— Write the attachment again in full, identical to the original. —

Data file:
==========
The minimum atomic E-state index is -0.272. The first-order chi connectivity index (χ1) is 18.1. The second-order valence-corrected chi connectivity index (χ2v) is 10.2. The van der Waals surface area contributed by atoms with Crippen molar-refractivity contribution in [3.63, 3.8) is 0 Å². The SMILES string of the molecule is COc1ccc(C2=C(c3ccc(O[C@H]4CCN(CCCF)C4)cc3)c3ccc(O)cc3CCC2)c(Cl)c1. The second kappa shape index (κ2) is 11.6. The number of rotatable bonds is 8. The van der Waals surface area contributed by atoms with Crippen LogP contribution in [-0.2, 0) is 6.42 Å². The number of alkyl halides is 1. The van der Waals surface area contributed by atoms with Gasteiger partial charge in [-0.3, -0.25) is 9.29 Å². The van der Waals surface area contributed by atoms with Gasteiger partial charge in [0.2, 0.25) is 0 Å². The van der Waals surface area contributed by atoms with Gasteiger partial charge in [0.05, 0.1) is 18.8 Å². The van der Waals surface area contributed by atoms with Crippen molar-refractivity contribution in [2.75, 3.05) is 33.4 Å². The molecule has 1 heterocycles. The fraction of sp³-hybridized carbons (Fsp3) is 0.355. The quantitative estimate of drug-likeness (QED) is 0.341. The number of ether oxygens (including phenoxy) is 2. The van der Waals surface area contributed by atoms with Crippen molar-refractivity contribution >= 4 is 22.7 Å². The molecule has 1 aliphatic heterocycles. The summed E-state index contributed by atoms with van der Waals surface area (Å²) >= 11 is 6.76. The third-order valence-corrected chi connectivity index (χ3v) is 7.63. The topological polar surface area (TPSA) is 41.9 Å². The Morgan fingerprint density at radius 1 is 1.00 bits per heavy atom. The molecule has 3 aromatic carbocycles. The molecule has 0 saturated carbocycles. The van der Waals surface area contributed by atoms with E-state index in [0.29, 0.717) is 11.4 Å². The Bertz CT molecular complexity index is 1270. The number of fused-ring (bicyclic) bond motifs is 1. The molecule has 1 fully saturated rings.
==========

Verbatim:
The minimum atomic E-state index is -0.272. The first-order chi connectivity index (χ1) is 18.1. The second-order valence-corrected chi connectivity index (χ2v) is 10.2. The van der Waals surface area contributed by atoms with Crippen molar-refractivity contribution in [3.63, 3.8) is 0 Å². The SMILES string of the molecule is COc1ccc(C2=C(c3ccc(O[C@H]4CCN(CCCF)C4)cc3)c3ccc(O)cc3CCC2)c(Cl)c1. The second kappa shape index (κ2) is 11.6. The number of rotatable bonds is 8. The van der Waals surface area contributed by atoms with Crippen LogP contribution in [-0.2, 0) is 6.42 Å². The number of alkyl halides is 1. The van der Waals surface area contributed by atoms with Gasteiger partial charge in [-0.3, -0.25) is 9.29 Å². The van der Waals surface area contributed by atoms with Gasteiger partial charge in [0.2, 0.25) is 0 Å². The van der Waals surface area contributed by atoms with Gasteiger partial charge in [0.05, 0.1) is 18.8 Å². The van der Waals surface area contributed by atoms with Crippen molar-refractivity contribution in [2.75, 3.05) is 33.4 Å². The molecule has 1 heterocycles. The fraction of sp³-hybridized carbons (Fsp3) is 0.355. The quantitative estimate of drug-likeness (QED) is 0.341. The number of ether oxygens (including phenoxy) is 2. The van der Waals surface area contributed by atoms with Crippen molar-refractivity contribution >= 4 is 22.7 Å². The molecule has 1 aliphatic heterocycles. The summed E-state index contributed by atoms with van der Waals surface area (Å²) >= 11 is 6.76. The third-order valence-corrected chi connectivity index (χ3v) is 7.63. The topological polar surface area (TPSA) is 41.9 Å². The Morgan fingerprint density at radius 1 is 1.00 bits per heavy atom. The molecule has 3 aromatic carbocycles. The molecule has 0 saturated carbocycles. The van der Waals surface area contributed by atoms with E-state index in [0.29, 0.717) is 11.4 Å². The Bertz CT molecular complexity index is 1270. The number of fused-ring (bicyclic) bond motifs is 1. The molecule has 1 fully saturated rings.